Music preferences and young people's attitudes towards spending and saving

Ambrose Leung, Cheryl Kier

Research output: Contribution to journalJournal Articlepeer-review

9 Citations (Scopus)


We aimed to find patterns among young people's music preferences in relation to their attitudes towards saving or spending money. Previous research found that certain music genres (e.g. rap and dance) are associated with impulsive behaviour and a pleasure-seeking lifestyle. Other music genres (e.g. classical and oldies) are associated with more adult-approved lifestyles, such as doing well in school. Our hypotheses predicted that those who regularly listened to 'adult-approved' music would be likely to save money. In contrast, youths who listened to 'anti-authority' music were expected to be more likely to spend their money impulsively. Using data collected from 178 individuals aged 14-24 through self-report surveys, principal component analysis was used to group music genres that measure the same underlying preference. Then regression analysis was applied to examine the relationship between music preferences and attitudes towards saving or spending money. Results revealed that participants who listened to hip-hop, rap, rhythm and blues, dance, house, electronic, industrial, techno and trance (many are anti-authority types of music) reported a tendency to spend money. Those who favoured classical, opera, musicals, big band, world music, oldies, contemporary rock and alternative music (many are adult-approved types of music) were more likely to save money.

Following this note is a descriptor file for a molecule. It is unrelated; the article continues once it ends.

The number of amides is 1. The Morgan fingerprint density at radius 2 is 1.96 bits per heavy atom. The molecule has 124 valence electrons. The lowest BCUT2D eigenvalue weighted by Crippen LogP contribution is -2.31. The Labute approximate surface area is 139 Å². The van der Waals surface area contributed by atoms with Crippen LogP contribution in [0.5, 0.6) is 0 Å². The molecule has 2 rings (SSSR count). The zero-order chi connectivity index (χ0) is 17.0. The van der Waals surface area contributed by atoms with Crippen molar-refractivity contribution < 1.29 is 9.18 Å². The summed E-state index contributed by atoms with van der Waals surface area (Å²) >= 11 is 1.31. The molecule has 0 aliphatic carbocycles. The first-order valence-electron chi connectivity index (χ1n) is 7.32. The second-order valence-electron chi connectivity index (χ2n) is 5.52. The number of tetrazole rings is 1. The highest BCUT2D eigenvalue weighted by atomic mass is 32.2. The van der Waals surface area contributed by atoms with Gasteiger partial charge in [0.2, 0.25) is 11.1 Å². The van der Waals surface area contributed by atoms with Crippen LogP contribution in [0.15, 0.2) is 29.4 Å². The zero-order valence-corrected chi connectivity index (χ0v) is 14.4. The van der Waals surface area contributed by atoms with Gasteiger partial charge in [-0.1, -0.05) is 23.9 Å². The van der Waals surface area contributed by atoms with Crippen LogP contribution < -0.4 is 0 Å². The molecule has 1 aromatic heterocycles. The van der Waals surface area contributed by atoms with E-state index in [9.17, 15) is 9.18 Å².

Original languageEnglish
Pages (from-to)681-698
Number of pages18
JournalJournal of Youth Studies
Issue number6
Publication statusPublished - Dec. 2010


  • Consumption
  • Leisure
  • Music


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